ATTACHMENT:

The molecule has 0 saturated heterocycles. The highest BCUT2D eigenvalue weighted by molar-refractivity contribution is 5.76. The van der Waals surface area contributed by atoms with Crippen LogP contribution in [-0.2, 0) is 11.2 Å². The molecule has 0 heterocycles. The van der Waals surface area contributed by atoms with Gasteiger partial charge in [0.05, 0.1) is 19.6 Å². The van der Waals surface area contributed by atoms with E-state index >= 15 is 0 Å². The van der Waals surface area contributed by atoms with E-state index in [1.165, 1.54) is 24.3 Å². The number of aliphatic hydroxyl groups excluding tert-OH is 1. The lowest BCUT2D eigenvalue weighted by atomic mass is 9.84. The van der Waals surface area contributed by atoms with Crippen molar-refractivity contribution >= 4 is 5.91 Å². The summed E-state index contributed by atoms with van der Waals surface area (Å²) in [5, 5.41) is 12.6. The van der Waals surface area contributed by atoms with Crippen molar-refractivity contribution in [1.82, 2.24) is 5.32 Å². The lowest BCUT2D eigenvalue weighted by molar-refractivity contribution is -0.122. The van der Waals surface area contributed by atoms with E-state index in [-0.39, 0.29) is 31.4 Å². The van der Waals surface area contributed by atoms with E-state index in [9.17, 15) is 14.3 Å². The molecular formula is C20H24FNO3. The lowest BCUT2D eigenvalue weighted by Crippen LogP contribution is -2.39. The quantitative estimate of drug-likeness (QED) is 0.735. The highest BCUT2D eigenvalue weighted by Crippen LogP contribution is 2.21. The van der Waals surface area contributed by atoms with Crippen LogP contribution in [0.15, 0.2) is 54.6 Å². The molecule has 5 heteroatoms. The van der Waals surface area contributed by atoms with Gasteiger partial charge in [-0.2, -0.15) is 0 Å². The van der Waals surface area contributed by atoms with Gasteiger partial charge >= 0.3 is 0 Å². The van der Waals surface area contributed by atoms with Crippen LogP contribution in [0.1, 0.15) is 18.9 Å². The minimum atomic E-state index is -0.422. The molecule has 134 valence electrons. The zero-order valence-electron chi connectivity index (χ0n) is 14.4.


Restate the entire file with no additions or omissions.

The molecule has 0 saturated heterocycles. The highest BCUT2D eigenvalue weighted by molar-refractivity contribution is 5.76. The van der Waals surface area contributed by atoms with Crippen LogP contribution in [-0.2, 0) is 11.2 Å². The molecule has 0 heterocycles. The van der Waals surface area contributed by atoms with Gasteiger partial charge in [0.05, 0.1) is 19.6 Å². The van der Waals surface area contributed by atoms with E-state index >= 15 is 0 Å². The van der Waals surface area contributed by atoms with E-state index in [1.165, 1.54) is 24.3 Å². The number of aliphatic hydroxyl groups excluding tert-OH is 1. The lowest BCUT2D eigenvalue weighted by atomic mass is 9.84. The van der Waals surface area contributed by atoms with Crippen molar-refractivity contribution >= 4 is 5.91 Å². The summed E-state index contributed by atoms with van der Waals surface area (Å²) in [5, 5.41) is 12.6. The van der Waals surface area contributed by atoms with Crippen molar-refractivity contribution in [1.82, 2.24) is 5.32 Å². The lowest BCUT2D eigenvalue weighted by molar-refractivity contribution is -0.122. The van der Waals surface area contributed by atoms with E-state index in [-0.39, 0.29) is 31.4 Å². The van der Waals surface area contributed by atoms with E-state index in [9.17, 15) is 14.3 Å². The molecular formula is C20H24FNO3. The lowest BCUT2D eigenvalue weighted by Crippen LogP contribution is -2.39. The quantitative estimate of drug-likeness (QED) is 0.735. The highest BCUT2D eigenvalue weighted by Crippen LogP contribution is 2.21. The van der Waals surface area contributed by atoms with Crippen LogP contribution in [0.15, 0.2) is 54.6 Å². The molecule has 5 heteroatoms. The van der Waals surface area contributed by atoms with Gasteiger partial charge in [-0.2, -0.15) is 0 Å². The van der Waals surface area contributed by atoms with Gasteiger partial charge >= 0.3 is 0 Å². The van der Waals surface area contributed by atoms with Crippen LogP contribution in [0.1, 0.15) is 18.9 Å². The minimum atomic E-state index is -0.422. The molecule has 134 valence electrons. The zero-order valence-electron chi connectivity index (χ0n) is 14.4.